Reliance Industries is the third owner of Trevira after it was, previously, owned by the Indonesian group called Multikasar and, later, by the Deutsche Bank Investor. Trevira was spun off as an independent polyester fibre making entity from the German group Hoechst.
Uwe Woehner, the chief executive of the Reliance-owned Trevira, spoke of the “enormous synergies” between Reliance Industries and Trevira. Both Reliance and Trevira, according to Woehner, are a “good fit because they speak the same language called polyester”. Reliance is with an annual production exceeding 1.7 million tons the world’s largest producer of polyester while Trevira with 150,000 tons of specialty manufacturer with an exclusive customer base.
Even on the cost front, Trevira tends to benefit from Reliance which, as an integrated chemicals group with its own refineries, can provide the entire supply chain.
“Yes, we have learnt a great deal from one another,” said Woehner in an interview in Frankfurt.
Asked to comment how the German employees were reacting to the Indian style of management since Trevira’s takeover by Reliance, Woehner replied that he knew India very well. “India is an interesting culture. However, there are differences in the management style but Germans have a pragmatic orientation. Despite the different styles, we work together in search of solutions and act accordingly. We share many common ideals and values, after all,” he added.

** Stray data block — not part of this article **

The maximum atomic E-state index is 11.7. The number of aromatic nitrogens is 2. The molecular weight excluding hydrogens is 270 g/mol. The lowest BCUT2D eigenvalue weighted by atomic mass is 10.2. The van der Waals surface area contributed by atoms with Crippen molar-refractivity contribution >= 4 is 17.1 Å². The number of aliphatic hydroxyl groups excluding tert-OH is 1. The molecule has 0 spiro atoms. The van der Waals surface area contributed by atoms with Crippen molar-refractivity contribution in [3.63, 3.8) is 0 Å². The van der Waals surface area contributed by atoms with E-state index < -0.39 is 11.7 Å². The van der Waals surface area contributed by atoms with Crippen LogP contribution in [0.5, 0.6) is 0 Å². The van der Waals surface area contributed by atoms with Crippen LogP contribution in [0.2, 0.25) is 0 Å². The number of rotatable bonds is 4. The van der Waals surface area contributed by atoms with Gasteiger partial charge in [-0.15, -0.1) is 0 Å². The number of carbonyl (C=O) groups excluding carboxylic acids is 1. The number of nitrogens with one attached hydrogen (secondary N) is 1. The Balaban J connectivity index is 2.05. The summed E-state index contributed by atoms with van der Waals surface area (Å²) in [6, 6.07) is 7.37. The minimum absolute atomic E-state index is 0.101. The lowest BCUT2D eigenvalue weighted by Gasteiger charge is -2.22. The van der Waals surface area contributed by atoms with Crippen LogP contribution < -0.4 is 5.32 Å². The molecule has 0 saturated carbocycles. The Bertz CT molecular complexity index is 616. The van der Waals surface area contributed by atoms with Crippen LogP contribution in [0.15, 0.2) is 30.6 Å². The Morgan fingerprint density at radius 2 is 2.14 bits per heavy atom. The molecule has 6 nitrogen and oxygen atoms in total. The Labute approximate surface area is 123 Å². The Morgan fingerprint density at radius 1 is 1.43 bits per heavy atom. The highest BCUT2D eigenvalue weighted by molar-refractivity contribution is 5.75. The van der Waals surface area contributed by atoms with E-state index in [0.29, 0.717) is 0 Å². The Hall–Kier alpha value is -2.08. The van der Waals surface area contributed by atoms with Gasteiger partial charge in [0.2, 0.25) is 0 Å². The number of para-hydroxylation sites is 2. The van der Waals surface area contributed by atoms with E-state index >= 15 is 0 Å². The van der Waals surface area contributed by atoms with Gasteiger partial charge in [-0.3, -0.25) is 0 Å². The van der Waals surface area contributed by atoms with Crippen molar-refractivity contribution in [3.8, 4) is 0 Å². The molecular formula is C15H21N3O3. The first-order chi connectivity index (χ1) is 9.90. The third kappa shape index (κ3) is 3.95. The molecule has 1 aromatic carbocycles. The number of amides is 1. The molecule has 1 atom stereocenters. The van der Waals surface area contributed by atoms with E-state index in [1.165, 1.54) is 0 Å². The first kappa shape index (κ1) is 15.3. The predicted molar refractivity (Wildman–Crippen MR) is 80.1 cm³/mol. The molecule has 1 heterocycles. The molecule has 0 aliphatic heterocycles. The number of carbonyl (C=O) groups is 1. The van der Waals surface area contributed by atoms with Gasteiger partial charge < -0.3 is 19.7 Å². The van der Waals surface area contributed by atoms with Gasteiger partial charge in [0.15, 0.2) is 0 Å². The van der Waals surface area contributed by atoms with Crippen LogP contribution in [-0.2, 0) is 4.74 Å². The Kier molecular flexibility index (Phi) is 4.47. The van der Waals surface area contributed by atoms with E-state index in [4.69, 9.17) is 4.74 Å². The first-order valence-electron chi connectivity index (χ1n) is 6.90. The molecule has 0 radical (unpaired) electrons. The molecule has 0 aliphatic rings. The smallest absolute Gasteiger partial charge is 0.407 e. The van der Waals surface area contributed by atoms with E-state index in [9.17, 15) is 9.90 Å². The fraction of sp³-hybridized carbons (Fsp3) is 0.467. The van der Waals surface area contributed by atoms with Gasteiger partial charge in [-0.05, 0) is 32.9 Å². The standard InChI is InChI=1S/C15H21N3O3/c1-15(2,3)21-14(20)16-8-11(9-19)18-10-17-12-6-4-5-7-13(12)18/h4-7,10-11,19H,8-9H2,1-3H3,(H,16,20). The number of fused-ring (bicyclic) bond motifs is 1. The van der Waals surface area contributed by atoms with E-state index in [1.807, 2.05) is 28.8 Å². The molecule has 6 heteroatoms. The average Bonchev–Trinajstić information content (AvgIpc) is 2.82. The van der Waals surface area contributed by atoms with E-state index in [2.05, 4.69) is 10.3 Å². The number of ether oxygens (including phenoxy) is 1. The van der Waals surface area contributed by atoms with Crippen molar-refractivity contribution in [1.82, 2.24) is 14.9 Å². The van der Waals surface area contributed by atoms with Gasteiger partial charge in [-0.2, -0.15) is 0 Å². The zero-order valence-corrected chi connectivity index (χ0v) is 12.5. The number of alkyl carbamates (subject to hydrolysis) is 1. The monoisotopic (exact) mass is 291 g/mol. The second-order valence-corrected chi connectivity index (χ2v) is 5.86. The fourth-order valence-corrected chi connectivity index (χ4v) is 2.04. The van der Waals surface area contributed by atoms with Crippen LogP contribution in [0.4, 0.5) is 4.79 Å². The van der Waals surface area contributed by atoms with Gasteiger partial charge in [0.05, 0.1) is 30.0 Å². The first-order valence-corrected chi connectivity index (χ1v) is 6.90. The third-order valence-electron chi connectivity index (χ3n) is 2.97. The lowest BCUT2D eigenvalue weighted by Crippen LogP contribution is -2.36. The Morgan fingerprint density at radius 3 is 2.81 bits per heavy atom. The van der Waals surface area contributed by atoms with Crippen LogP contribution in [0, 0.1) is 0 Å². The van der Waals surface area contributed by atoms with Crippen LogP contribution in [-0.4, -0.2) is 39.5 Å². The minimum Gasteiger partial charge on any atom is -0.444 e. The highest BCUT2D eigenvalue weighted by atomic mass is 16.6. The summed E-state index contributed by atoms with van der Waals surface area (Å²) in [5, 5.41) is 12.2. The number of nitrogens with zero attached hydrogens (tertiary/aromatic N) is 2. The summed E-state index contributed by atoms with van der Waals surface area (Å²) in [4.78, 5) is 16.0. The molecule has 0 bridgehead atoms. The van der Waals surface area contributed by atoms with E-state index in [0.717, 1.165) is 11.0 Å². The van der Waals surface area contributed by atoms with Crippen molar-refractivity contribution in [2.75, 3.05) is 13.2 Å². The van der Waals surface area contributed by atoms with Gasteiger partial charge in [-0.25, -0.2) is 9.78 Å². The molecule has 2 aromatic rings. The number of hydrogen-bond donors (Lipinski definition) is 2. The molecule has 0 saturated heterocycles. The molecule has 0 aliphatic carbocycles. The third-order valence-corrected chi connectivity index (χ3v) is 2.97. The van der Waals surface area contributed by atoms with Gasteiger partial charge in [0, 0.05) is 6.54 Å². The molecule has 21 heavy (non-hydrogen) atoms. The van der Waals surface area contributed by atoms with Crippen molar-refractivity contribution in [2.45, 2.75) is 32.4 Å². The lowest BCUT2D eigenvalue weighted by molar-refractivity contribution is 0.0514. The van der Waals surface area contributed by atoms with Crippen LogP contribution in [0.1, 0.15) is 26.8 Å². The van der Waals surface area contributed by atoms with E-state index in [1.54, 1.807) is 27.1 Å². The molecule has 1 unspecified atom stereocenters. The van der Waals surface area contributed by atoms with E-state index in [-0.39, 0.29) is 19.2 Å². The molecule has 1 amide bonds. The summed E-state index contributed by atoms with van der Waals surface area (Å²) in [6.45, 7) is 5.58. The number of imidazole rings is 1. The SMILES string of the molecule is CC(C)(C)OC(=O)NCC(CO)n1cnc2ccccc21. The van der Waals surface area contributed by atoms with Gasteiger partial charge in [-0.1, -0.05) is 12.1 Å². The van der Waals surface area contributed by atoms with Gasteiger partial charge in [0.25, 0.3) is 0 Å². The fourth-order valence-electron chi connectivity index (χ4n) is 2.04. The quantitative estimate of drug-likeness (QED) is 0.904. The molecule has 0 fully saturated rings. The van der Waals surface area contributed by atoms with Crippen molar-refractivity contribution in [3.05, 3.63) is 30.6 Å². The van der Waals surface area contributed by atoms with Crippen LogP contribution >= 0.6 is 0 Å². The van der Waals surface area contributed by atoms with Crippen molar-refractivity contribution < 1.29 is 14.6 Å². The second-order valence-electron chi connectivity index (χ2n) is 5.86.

Woehner acknowledged that his Indian colleagues – Hemant Sharma, Trevira’s managing director, is a seasoned marketing man, who looks after Trevira’s marketing and other operations – were “very open and accommodating” to the German co-workers. “Our Indian colleagues understand that Germany is a different country and market while we, our part, have also learned a lot about India. Our approach is to listen to each other and move toward each other,” Woehner explained.
Meanwhile, the global economic downturn has also impacted Trevira’s business whose 2008 turnover declined to 325 million euros, down from 353 million euros in 2007.
The automobile industry, which is in a state of crisis and accounts for some 26% of Trevira’s turnover, is a major customer. Woehner described the short-term situation in the industry as “very critical” even though, he added, the European automobile industry was “not as badly hit as its American counterpart”. Trevira also supplies to hygiene industry (household paper towels, pampers for babies/small children, etc.) which, according to Woehner, was “hardly affected” by the crisis. Other major customers of Trevira include the fashion and capital goods which use the company’s products.
Giving his “frank views” about the crisis, Woehner stated that despite the optimistic mood, “it will take some time before things get to normal”. “You need optimism to move forward in a crisis,” he said.
But he predicted that things would improve not before the second half of the year. He expected consolidation to continue in the industry in the coming months.